Female Pattern Hair Loss
Written by Dr. Griffin
Female pattern alopecia (FPA) is an inherited condition affecting approximately 50% of women, having the same incidence as male pattern alopecia does in men. However, whereas men may lose the majority of hair on their head, depending on inheritance patterns, women don’t generally go completely bald. Rather, women will thin, sometimes appreciably, most often starting after menopause. And, whereby we know that male pattern alopecia is caused by genetic susceptibility to a hormone called Dihydrotestosterone (DHT), in women it’s not so clear cut.
It is believed that women with FPA have follicles that are more sensitive to circulating male hormones called Androgens. And that once Estrogen levels start to drop after menopause, the relative effects of Androgens begins to affect the follicles. Once again it’s worth repeating that this effect is genetically determined and can be inherited from either parent’s bloodline. FPA often is psychologically a very difficult problem for women. Unlike in men where hair loss is an acceptable outcome, for women whose self-image is tied closely to their hair, thinning, even mild thinning can create great anxiety and loss of self-confidence.
Fortunately, we have treatments that can help to reverse and control the progression of FPA. FPA can progress at different rates in different people but inevitably it does progress. Therefore treatment is aimed both at stopping progression and at improving the quality of hair that remains. FPA and MPA are both a process of progressive miniaturization of the follicles. Once a follicle miniaturizes past a certain point it may not be retrievable. For this reason, the earlier treatment is started, the better. In some women, we may prescribe a medicine called Spironolactone. This drug is actually a diuretic which has the additional benefit of helping hair to grow by blocking Androgens at the hair follicle. This medicine is safe with minimal side effects and no significant drug interactions. We use it in combination with other therapy.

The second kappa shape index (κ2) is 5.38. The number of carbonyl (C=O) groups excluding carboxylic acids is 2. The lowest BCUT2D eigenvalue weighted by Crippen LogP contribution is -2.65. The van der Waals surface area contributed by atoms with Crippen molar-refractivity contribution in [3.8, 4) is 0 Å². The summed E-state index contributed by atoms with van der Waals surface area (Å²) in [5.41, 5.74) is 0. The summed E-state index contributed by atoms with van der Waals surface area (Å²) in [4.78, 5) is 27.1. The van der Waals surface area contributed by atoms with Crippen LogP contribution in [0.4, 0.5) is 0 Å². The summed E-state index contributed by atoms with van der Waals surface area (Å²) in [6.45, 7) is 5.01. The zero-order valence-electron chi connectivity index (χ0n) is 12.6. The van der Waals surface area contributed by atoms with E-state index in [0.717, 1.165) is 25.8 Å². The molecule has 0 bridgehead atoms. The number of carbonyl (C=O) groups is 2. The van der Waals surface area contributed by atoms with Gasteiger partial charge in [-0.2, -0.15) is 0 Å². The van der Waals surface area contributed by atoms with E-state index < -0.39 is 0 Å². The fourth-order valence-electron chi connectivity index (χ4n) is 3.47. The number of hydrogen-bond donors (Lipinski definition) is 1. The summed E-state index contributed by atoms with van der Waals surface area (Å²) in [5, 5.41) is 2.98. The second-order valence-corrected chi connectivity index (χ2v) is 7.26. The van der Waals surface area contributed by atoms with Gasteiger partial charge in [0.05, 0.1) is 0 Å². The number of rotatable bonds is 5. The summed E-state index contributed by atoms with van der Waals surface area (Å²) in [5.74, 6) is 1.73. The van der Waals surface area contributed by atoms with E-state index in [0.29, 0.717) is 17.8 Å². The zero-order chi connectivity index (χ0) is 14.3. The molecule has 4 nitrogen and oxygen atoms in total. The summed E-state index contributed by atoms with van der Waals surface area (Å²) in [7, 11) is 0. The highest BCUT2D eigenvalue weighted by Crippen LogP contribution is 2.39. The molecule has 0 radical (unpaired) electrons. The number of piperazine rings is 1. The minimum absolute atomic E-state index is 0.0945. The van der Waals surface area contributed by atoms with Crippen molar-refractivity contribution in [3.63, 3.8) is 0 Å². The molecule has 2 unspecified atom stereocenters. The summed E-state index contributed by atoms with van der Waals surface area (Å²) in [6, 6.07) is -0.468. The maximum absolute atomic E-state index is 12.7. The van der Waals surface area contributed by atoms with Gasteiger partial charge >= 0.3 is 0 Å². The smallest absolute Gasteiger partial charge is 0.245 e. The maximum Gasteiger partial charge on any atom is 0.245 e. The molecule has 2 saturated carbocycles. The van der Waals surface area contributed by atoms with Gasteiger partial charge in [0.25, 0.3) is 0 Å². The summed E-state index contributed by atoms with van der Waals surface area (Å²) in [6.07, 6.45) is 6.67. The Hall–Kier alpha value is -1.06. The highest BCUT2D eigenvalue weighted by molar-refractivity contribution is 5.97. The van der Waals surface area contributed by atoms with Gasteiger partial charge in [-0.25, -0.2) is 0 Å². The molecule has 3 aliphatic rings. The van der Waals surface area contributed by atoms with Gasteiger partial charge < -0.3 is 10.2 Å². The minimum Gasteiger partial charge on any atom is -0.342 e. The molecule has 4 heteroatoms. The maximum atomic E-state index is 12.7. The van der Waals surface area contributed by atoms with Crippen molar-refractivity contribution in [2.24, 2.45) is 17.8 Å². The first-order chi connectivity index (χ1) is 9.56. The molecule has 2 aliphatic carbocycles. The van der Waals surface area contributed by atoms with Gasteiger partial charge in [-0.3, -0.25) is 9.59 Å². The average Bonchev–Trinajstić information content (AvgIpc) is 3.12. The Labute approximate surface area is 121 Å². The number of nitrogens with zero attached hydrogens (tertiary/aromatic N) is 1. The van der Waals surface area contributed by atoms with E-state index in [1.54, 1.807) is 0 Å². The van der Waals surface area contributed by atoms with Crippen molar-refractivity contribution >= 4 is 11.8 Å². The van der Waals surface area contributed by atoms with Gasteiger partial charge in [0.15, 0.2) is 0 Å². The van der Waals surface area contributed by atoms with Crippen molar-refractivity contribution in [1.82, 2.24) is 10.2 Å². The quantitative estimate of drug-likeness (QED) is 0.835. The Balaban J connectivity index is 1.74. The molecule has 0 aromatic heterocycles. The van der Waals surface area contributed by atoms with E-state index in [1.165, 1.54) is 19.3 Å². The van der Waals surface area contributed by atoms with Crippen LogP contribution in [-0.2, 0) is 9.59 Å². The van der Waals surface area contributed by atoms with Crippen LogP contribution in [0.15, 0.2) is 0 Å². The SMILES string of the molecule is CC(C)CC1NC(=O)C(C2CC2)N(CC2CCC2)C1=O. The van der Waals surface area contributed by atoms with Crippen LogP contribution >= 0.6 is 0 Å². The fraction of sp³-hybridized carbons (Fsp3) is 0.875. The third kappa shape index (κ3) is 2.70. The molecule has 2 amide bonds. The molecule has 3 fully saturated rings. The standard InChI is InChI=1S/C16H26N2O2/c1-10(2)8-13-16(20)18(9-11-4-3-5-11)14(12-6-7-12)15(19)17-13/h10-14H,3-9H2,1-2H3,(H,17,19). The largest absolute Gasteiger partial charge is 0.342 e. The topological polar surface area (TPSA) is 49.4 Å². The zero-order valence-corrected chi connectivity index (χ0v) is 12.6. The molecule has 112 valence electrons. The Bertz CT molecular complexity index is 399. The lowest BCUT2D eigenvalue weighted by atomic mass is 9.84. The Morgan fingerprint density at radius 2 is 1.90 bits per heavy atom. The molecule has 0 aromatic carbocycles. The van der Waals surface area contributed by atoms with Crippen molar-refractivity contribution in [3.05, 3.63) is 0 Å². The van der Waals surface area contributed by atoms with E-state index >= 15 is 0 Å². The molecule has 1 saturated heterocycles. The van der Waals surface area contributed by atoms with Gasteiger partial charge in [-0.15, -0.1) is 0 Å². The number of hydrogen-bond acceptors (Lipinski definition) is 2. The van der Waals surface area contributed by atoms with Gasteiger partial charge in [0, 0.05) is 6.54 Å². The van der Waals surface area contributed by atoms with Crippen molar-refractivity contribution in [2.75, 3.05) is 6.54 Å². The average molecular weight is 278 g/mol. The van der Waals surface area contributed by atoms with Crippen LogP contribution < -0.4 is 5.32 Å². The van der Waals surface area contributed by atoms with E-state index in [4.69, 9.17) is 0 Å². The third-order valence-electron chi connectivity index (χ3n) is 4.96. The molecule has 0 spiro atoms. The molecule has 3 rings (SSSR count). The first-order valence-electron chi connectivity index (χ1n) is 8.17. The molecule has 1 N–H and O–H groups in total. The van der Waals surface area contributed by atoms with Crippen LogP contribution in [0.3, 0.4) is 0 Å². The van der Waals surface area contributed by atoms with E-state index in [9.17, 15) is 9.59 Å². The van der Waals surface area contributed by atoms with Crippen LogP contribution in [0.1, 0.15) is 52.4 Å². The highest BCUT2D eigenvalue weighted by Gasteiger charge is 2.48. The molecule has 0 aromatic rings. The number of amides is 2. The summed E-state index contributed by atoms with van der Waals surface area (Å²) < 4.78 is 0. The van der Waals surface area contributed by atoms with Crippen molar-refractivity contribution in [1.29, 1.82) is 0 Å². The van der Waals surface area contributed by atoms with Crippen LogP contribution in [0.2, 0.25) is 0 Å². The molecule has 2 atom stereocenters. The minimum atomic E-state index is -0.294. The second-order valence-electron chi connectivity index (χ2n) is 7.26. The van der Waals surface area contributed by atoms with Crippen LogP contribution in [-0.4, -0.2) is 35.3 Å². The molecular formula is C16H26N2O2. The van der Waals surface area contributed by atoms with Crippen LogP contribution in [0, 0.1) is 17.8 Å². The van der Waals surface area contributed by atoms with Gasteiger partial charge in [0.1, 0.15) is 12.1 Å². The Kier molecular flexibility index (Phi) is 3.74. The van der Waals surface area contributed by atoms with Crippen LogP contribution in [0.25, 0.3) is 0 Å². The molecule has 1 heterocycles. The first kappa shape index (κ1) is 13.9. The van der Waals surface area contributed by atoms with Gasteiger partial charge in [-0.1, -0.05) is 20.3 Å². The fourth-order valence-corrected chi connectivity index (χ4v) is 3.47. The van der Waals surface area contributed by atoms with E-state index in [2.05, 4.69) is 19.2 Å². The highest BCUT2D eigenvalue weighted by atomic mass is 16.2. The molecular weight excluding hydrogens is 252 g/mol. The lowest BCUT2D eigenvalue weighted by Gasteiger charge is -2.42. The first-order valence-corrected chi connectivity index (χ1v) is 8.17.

Rogaine or Minoxidil is a topical medication which works by improving the blood supply to follicles and by increasing estrogen levels in the scalp. We often add other follicle stimulants to our own special topical formula to boost the effects of Rogaine. Platelet-rich plasma (PRP) is a relatively new treatment which involves injecting the patient’s own platelets into the scalp. Platelets are blood cells which are very active in wound healing. They stimulate other cells, including hair follicles. We have had great success with PRP having about an 85% positive response rate. Women do very well with PRP, especially in the early stages of hair loss. I would refer the reader to my previous blog focused on PRP.
Laser caps are also a very helpful, totally non-invasive way to maintain and improve hair. The biologic effect of laser light is not well understood, however, it is believed to have a similar effect as PRP. It’s like getting a little bit of PRP every day. All of the above treatments work to stimulate follicles to prolong their growth phase so as to produce stronger hair. We use these treatments by themselves or in combination with hair transplantation. Contrary to popular beliefs, women are excellent candidates for transplantation and do very well with that procedure. We most often use transplantation in women with a frontal pattern of thinning to restore hair in the hairline, the front half of the scalp and temples. The result is very natural because in most cases we are simply adding density to a background of thin hair.
In summary, a multidisciplinary approach is used to successfully treat FPA. There is hope for women with this psychologically difficult disorder. Consultation with a physician who specializes in hair loss may help bring peace of mind and a sense of hope to women suffering from FPA.